I’ve mentioned The Thesis Whisperer as a goldmine of resources for academics on a few occasions. A recent post sent me spiraling down an academic blogging rabbit hole. Of particular note was a peer-reviewed study about who blogs, what about, and who is listening…
“Academics are increasingly being urged to blog in order to expand their audiences, create networks and to learn to write in more reader friendly style. This paper holds this advocacy up to empirical scrutiny. … “
Captivated by the first two sentences of the abstract, I was a bit bummed to learn it was behind a paywall. Rather than take to time to setup my VPN, I started googling and serendipitously stumbled upon an author’s Powerpoint presentation (only later did I learn that The Thesis Whisperer actually is an author of the study…but I digress…).
First, I’d like to bring your attention to slide 5, where she ranks the topics that academics blog about most often. It is encouraging to know that we’re most interested in writing about topics that are scarcely covered in the academic blogging realm. Specifically, these are:
- Information – I understand this as topics related to our interests (academic or otherwise).
- Self-Help Advice – Articles related to work-life balance, interpersonal issues, etc.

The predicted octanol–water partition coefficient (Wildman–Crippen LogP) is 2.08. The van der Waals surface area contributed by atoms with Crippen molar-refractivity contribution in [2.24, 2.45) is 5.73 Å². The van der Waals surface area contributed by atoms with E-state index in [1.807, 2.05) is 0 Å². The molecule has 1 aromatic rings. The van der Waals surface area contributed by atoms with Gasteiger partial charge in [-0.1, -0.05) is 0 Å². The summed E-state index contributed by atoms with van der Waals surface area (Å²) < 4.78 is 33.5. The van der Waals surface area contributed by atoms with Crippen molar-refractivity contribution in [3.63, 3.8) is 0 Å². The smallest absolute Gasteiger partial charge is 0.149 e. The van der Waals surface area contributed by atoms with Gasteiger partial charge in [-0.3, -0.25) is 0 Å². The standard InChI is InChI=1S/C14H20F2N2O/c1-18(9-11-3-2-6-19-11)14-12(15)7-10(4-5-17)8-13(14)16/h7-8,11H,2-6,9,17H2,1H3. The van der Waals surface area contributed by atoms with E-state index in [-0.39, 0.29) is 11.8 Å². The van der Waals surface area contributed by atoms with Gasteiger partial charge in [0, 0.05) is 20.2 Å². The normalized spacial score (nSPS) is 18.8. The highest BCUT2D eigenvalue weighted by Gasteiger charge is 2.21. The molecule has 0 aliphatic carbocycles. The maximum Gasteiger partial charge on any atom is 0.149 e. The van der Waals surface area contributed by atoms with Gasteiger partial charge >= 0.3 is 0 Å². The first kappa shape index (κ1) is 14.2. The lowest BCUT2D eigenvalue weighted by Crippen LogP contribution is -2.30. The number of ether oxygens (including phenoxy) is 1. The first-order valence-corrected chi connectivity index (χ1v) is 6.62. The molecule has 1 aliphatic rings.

- Technical Advice – Tutorials, walkthroughs, professional development, etc.
- Personal Reflections – Personal anecdotes relating to the academic experience.
- Teaching Advice – Self explanatory, and common to all, yet sorely needed.
- Career Advice – Safe to assume this would encompass both in and outside of academia.
Slide 6 ranks the audiences of academic bloggers and suggests that the following audiences are underserved:
- The educated public – While particularly hard to reach, our recent foray into MOOCs may help to attract members of this demographic. That being said, I think Twitter and Reddit (and to a lesser degree LinkedIn professional groups) are great mediums to interact with these folks.
- Students – A few articles directed at undergraduates would be fruitful for all.
- Researchers – In context, I believe this is in reference to private sector researchers. This demographic overlaps with that of the educated public (or at least, those that participated in the MOOC).
I look forward to reading the actual study tomorrow, once I sidestep the paywall. In the meantime, I’ll be brainstorming topics to
rant about expound upon.